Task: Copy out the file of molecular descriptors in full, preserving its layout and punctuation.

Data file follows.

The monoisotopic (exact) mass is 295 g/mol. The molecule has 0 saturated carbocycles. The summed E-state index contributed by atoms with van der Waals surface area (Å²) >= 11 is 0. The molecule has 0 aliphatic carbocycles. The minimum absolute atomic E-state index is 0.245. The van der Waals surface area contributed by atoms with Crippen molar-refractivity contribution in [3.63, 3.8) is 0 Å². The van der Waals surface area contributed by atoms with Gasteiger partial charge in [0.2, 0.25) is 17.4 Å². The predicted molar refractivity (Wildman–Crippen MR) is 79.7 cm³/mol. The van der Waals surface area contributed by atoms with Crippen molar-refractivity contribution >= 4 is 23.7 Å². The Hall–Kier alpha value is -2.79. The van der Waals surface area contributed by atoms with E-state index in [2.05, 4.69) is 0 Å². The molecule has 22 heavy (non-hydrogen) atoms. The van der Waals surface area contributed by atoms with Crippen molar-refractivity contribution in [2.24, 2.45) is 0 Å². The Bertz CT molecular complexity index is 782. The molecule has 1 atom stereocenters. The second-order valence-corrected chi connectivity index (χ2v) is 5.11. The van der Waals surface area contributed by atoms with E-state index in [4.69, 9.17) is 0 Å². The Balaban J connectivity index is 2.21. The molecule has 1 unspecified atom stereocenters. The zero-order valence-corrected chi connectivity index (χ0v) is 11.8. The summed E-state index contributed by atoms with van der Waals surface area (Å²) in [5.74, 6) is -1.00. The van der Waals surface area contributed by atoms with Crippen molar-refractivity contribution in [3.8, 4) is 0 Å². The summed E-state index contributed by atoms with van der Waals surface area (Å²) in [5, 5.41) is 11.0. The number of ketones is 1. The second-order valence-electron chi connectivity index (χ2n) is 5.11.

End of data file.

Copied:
The monoisotopic (exact) mass is 295 g/mol. The molecule has 0 saturated carbocycles. The summed E-state index contributed by atoms with van der Waals surface area (Å²) >= 11 is 0. The molecule has 0 aliphatic carbocycles. The minimum absolute atomic E-state index is 0.245. The van der Waals surface area contributed by atoms with Crippen molar-refractivity contribution in [3.63, 3.8) is 0 Å². The van der Waals surface area contributed by atoms with Gasteiger partial charge in [0.2, 0.25) is 17.4 Å². The predicted molar refractivity (Wildman–Crippen MR) is 79.7 cm³/mol. The van der Waals surface area contributed by atoms with Crippen molar-refractivity contribution >= 4 is 23.7 Å². The Hall–Kier alpha value is -2.79. The van der Waals surface area contributed by atoms with E-state index in [2.05, 4.69) is 0 Å². The molecule has 22 heavy (non-hydrogen) atoms. The van der Waals surface area contributed by atoms with Crippen molar-refractivity contribution in [2.24, 2.45) is 0 Å². The Bertz CT molecular complexity index is 782. The molecule has 1 atom stereocenters. The second-order valence-corrected chi connectivity index (χ2v) is 5.11. The van der Waals surface area contributed by atoms with E-state index in [4.69, 9.17) is 0 Å². The Balaban J connectivity index is 2.21. The molecule has 1 unspecified atom stereocenters. The zero-order valence-corrected chi connectivity index (χ0v) is 11.8. The summed E-state index contributed by atoms with van der Waals surface area (Å²) in [5.74, 6) is -1.00. The van der Waals surface area contributed by atoms with Crippen molar-refractivity contribution in [3.8, 4) is 0 Å². The summed E-state index contributed by atoms with van der Waals surface area (Å²) in [5, 5.41) is 11.0. The number of ketones is 1. The second-order valence-electron chi connectivity index (χ2n) is 5.11.